[nSLUG] Whither to bounce unknown recipient address?
billdavidson at eastlink.ca
Thu Aug 30 20:34:39 ADT 2007
Sure, your DNS setup is reliable, but it doesn't cache all of the DNS tree,
and there are lots of zones out there for which an authoritative server
might not be available for some reason. The point is, SMTP is supposed to
work in the face of DNS failures, and that is why rejects based on such
lookup failures are usually 4xx "Try again later".
Earlier you wrote:
> the change I was considering would be a
> significant change as it would mean someone sending
> in email with a typo of the user address gets no response,
> as if it had delivered.
I disagree. If the mail is legit then it is relayed through the sender's
MTA, and if you reject their mail as undeliverable, which you should, then
*their* MTA will notify them that their mail could not be delivered because
your server said "550 User unknown".
Of course, in my experience, the user will then insist that there is
*nothing* wrong with the address they used and your mail server is wrong!
----- Original Message -----
From: "D G Teed" <donald.teed at gmail.com>
To: "Nova Scotia Linux User Group" <nslug at nslug.ns.ca>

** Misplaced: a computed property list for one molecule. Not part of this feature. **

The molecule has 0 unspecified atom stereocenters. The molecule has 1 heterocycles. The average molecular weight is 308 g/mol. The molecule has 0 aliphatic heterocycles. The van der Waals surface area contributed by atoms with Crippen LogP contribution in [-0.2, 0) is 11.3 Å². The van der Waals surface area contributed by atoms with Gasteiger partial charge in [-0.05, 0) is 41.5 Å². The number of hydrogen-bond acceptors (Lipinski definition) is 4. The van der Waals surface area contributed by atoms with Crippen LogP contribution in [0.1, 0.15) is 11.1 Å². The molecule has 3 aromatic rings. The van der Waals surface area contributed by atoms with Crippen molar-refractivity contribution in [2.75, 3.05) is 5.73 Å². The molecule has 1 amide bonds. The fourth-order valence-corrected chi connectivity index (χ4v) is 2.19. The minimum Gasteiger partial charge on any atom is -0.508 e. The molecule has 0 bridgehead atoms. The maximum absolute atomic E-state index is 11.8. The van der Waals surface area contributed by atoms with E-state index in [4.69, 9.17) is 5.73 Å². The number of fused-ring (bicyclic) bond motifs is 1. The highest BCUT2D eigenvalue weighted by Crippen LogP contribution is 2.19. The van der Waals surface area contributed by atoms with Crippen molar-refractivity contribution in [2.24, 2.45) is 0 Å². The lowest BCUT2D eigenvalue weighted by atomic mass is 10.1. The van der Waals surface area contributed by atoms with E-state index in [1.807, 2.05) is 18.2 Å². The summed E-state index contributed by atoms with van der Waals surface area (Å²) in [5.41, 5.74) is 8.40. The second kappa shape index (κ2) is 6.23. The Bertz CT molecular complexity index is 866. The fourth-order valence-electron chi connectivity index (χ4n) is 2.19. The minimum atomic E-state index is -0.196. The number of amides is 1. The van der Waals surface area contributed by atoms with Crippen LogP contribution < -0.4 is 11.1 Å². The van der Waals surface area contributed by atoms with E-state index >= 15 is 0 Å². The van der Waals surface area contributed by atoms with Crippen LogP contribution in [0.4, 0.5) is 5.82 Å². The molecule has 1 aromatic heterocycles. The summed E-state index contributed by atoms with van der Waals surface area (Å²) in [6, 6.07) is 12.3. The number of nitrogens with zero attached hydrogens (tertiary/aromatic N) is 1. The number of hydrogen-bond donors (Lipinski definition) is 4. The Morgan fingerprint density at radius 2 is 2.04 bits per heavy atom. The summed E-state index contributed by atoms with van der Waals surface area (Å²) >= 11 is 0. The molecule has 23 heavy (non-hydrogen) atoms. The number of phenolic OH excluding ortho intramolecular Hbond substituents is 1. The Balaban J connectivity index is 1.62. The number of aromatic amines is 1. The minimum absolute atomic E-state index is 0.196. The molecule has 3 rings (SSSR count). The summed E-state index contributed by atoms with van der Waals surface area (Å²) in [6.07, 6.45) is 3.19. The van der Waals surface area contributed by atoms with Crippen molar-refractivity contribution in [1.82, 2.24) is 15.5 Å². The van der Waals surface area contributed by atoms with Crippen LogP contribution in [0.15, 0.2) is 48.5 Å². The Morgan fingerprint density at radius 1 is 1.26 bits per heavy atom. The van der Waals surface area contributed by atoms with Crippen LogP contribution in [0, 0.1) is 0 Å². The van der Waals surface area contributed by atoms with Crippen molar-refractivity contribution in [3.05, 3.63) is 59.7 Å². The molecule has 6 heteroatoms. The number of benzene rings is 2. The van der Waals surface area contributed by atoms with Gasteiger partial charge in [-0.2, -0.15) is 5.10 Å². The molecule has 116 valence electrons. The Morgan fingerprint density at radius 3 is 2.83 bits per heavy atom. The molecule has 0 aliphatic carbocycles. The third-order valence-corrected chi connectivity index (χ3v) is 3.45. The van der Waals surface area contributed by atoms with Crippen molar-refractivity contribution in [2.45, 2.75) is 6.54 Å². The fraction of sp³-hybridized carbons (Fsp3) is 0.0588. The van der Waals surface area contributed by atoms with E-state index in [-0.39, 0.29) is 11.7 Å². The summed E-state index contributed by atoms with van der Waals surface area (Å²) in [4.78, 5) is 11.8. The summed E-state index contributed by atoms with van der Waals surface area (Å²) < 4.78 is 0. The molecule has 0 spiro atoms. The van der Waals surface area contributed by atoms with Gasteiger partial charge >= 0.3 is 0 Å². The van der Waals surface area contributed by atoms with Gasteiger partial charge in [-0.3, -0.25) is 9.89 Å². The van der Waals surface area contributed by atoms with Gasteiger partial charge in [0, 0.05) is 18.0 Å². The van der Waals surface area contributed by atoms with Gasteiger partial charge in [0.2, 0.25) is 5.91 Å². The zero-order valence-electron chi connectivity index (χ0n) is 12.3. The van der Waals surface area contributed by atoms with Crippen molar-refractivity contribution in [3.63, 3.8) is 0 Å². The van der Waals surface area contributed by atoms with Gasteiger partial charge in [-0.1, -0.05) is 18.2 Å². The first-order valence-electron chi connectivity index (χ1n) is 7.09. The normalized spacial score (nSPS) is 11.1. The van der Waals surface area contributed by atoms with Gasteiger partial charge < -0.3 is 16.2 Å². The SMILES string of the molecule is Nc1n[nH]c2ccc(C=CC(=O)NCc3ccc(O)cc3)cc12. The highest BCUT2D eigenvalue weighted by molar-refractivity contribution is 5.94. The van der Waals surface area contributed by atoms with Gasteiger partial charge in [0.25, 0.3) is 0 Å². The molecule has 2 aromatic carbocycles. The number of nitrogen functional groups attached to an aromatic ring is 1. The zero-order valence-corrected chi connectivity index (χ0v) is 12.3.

Sent: Thursday, August 30, 2007 3:33 PM
Subject: Re: [nSLUG] Whither to bounce unknown recipient address?
> The DNS checks are reliable. My DNS server has as much
> chance of breaking as postfix, and it uses a local machine
> server, so it is all in one boat. Anyway, given what I saw
> today coming from bot nets in Korea, Turkey and Russia, I suspect
> DNS rejects are just another back scatter method.
> I think the best solution will be to change the bounce template
> so that minimal content goes back.
> On 8/30/07, Ian Campbell <ian at slu.ms> wrote:
>> On Thu, Aug 30, 2007 at 03:14:32PM -0300, D G Teed wrote:
>> > Thanks for the tips. We've got amavisd+SA , RBL+,
>> > clamav, reject from reverse DNS failure and
>> > many more configurations to defeat spammers.
>> > SPF and DKIM are on my to do list.
>> Be careful with permanent rejections based on DNS checks. If your DNS
>> breaks, you might be losing mail if your DNS breaks.
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